It is hard to imagine a more festive time in Paris than the third weekend of June. Between “Fete de la Musique” (World Music Day), Men’s Fashion Week, and Summer Solstice, there was no shortage of celebration. Last summer, my mom and I landed s
There is a delicate balance between the modern and historic aspects of Japan with a harmonic rhythm that connects the two. The culture, beauty, and stimulation is richer than any country I have ever experienced. Before my recent visit, I had never been to Asia, had not watched an episode of animé, and spoke not a word of Japanese. My Japanese immersion prior to our trip was limited to eating sushi. But, after travelling to Tokyo and Kyoto for spring break, my family became more greatly immersed. To say we experienced a culture shock would be an understatement—but the shock was awesome.
A major influence in my family traveling to Japan was visiting the exchange student, Takuo Iizuka, who lived with my dad one summer when he and my dad were ten years old. After not seeing each other for forty years, my dad and Takuo reunited. Three generations of the Iizuka family graciously welcomed our family into their home, dressed us in Kimonos for a traditional tea ceremony, and took us to a dinner at a local Izakaya pub where we sat on tatami mats. We could not have asked for a more special and authentic welcome to Japan,
Prior to visiting Japan, we often heard friends and strangers raving about Tokyo, and it did not take long to realize the Tokyo infatuation is well deserved. We spent much of our time in the Harajuku neighborhood, popular for crazy food, extraordinary shopping, and possibly the coolest street style I have ever seen. Each pocket of the neighborhood is unique but it feels as if every other person is decked out in a combination of Supreme, high end designer, and vintage Nike, Adidas, or Champion clothes. There were vintage stores around every corner, each full of American college sweatshirts, converse, and other classic American pieces.
Tokyo is electric and incredibly innovative. But is also frenetic. The amount of stimulation and busyness is hard to believe. Even the baseball games are next level; each player has a personal cheer, including chanting, instruments, and, for some, rally towels. Meanwhile, girls run through the stands, representing different beer companies, with miniature kegs on their back. Additional, memorable experiences in Tokyo include ordering ramen from a vending machine and eating at a hedgehog café, where you order a hedgehog with your coffee. We also watched a sumo wrestling practice and we were surprised to see that the wrestlers were much smaller and more muscular than we expected.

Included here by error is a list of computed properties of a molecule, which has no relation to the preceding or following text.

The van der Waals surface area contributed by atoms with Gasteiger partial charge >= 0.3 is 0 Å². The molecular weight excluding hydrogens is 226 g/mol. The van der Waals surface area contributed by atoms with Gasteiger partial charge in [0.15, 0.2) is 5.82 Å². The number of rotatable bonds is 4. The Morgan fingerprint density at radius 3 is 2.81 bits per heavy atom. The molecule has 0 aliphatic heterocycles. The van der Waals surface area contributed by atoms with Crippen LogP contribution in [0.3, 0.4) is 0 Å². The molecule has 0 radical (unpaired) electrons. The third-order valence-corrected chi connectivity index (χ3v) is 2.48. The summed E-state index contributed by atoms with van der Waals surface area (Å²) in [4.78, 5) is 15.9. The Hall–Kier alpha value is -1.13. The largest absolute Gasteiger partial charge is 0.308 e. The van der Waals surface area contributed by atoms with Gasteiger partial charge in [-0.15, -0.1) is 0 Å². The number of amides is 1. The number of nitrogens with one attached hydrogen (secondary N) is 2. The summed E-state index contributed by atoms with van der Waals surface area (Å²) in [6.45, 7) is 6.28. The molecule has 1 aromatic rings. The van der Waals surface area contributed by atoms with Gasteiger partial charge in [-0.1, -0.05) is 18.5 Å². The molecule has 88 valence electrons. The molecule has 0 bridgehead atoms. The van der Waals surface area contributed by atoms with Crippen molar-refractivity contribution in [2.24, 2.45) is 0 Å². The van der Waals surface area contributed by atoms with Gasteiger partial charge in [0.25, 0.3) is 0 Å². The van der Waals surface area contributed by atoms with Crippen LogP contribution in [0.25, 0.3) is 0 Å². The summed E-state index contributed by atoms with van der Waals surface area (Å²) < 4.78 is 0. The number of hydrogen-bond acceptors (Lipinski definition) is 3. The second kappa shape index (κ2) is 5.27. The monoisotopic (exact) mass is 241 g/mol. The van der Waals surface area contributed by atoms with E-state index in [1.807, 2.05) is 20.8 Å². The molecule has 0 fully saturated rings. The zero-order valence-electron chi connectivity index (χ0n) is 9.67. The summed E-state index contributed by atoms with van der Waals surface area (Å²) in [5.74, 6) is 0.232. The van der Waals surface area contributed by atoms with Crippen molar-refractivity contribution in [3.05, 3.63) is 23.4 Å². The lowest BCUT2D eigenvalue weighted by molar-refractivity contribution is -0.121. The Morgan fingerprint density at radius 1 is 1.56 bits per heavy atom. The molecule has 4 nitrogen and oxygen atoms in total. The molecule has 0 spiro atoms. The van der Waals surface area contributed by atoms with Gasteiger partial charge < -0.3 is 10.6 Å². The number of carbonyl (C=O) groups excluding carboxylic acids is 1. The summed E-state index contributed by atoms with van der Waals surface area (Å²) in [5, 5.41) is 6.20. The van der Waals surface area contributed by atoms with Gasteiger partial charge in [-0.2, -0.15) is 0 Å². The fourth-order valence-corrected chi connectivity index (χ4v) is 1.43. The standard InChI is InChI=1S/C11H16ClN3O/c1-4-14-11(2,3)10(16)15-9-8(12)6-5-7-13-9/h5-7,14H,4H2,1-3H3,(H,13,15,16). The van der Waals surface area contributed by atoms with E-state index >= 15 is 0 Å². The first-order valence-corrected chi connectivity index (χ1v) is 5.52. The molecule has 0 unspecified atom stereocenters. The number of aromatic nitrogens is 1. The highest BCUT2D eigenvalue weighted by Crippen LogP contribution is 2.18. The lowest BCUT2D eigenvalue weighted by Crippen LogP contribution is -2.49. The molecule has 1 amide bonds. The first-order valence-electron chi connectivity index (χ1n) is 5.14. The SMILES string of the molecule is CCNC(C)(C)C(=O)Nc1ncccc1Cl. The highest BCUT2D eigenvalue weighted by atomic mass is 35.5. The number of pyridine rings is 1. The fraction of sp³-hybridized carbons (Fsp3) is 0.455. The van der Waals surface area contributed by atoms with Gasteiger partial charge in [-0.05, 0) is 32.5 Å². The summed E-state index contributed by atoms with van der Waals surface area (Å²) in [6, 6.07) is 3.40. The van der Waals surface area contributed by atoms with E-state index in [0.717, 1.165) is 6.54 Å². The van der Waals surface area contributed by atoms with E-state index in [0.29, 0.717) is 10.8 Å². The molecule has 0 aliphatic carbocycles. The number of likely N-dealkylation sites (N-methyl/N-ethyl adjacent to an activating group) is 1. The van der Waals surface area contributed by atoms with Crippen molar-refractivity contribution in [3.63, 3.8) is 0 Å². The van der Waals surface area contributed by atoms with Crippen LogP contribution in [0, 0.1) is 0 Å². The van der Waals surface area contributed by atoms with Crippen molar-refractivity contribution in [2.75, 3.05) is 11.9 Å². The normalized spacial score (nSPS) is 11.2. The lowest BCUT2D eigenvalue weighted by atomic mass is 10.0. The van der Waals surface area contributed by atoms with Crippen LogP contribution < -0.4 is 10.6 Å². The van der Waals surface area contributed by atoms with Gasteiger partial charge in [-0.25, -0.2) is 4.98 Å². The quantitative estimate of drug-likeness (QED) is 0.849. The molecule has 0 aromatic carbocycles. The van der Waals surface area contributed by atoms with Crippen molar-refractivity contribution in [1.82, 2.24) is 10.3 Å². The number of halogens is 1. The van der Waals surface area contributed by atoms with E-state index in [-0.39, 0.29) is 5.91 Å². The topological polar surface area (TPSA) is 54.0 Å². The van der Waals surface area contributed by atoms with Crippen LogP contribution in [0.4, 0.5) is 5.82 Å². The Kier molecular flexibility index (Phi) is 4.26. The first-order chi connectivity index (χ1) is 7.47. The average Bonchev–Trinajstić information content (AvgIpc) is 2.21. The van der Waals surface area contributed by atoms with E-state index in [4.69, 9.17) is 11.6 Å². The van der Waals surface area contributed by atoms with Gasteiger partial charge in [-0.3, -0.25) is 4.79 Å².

From Tokyo, we rode the bullet train to Kyoto which travels at approximately 320km/h. Kyoto is absolutely magical and, in my opinion, underrated. I surprised myself by liking Kyoto even more than Tokyo, which is a hard city to beat. In Kyoto, we stayed in a very traditional hotel, called a “Ryokan,” which felt more like we were staying in someone’s home. We were each given a set of traditional clothes for meals and another, for sleeping. My family of five slept on futons on the tatami mat floor in one room, about an arms’ reach from each other. I have had very few camp experiences but, to me, this felt like sleep away camp.
I read Memoirs of a Geisha shortly before our trip and arriving in Kyoto felt like I was transported into the story. The beautiful Kamo River runs through the city, women stroll the streets in Kimonos, and temples pepper the neighborhoods. We spent one morning exploring the bamboo gardens, the last of the cherry blossoms, and the most beautiful canal with Japanese boats floating by.
From the compassionate, happy people, to the intricate food and the incredible shopping, it’s hard to not to get lost in the allure of Japan and Japanese culture. In a week, we just scraped the surface of this amazing country and I cannot wait to go back and experience more. There is truly nothing like it.